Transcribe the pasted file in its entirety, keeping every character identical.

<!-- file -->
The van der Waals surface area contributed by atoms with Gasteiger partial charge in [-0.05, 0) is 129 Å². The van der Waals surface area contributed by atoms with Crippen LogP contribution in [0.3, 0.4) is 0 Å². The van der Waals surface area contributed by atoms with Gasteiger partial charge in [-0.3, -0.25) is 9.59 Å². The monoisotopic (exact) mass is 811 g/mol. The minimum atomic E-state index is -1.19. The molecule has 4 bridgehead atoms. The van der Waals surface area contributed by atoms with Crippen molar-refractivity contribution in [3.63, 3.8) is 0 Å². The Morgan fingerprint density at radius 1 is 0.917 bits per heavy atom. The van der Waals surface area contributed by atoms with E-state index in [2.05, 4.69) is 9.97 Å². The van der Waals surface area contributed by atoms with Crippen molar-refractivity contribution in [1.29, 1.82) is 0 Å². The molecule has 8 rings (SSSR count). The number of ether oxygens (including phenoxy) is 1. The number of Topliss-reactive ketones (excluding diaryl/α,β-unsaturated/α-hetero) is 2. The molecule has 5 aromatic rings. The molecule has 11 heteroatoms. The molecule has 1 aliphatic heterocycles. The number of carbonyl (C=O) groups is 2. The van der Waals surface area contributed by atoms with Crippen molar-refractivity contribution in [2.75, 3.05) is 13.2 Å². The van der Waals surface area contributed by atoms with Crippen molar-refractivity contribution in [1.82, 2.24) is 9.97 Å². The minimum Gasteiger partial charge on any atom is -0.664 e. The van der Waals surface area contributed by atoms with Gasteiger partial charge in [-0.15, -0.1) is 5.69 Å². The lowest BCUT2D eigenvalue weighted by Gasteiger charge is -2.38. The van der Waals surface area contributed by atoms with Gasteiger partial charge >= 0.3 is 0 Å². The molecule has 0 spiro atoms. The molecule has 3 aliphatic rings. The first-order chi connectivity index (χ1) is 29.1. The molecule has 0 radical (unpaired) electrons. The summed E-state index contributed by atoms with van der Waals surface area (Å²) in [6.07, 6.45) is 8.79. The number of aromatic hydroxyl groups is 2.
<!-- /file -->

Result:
The van der Waals surface area contributed by atoms with Gasteiger partial charge in [-0.05, 0) is 129 Å². The van der Waals surface area contributed by atoms with Crippen LogP contribution in [0.3, 0.4) is 0 Å². The van der Waals surface area contributed by atoms with Gasteiger partial charge in [-0.3, -0.25) is 9.59 Å². The monoisotopic (exact) mass is 811 g/mol. The minimum atomic E-state index is -1.19. The molecule has 4 bridgehead atoms. The van der Waals surface area contributed by atoms with Crippen molar-refractivity contribution in [3.63, 3.8) is 0 Å². The Morgan fingerprint density at radius 1 is 0.917 bits per heavy atom. The van der Waals surface area contributed by atoms with E-state index in [2.05, 4.69) is 9.97 Å². The van der Waals surface area contributed by atoms with Crippen molar-refractivity contribution in [1.29, 1.82) is 0 Å². The molecule has 8 rings (SSSR count). The number of ether oxygens (including phenoxy) is 1. The number of Topliss-reactive ketones (excluding diaryl/α,β-unsaturated/α-hetero) is 2. The molecule has 5 aromatic rings. The molecule has 11 heteroatoms. The molecule has 1 aliphatic heterocycles. The number of carbonyl (C=O) groups is 2. The van der Waals surface area contributed by atoms with Crippen molar-refractivity contribution in [2.75, 3.05) is 13.2 Å². The van der Waals surface area contributed by atoms with Crippen molar-refractivity contribution in [1.82, 2.24) is 9.97 Å². The minimum Gasteiger partial charge on any atom is -0.664 e. The van der Waals surface area contributed by atoms with Gasteiger partial charge in [-0.15, -0.1) is 5.69 Å². The lowest BCUT2D eigenvalue weighted by Gasteiger charge is -2.38. The van der Waals surface area contributed by atoms with Gasteiger partial charge >= 0.3 is 0 Å². The molecule has 0 spiro atoms. The molecule has 3 aliphatic rings. The first-order chi connectivity index (χ1) is 29.1. The molecule has 0 radical (unpaired) electrons. The summed E-state index contributed by atoms with van der Waals surface area (Å²) in [6.07, 6.45) is 8.79. The number of aromatic hydroxyl groups is 2.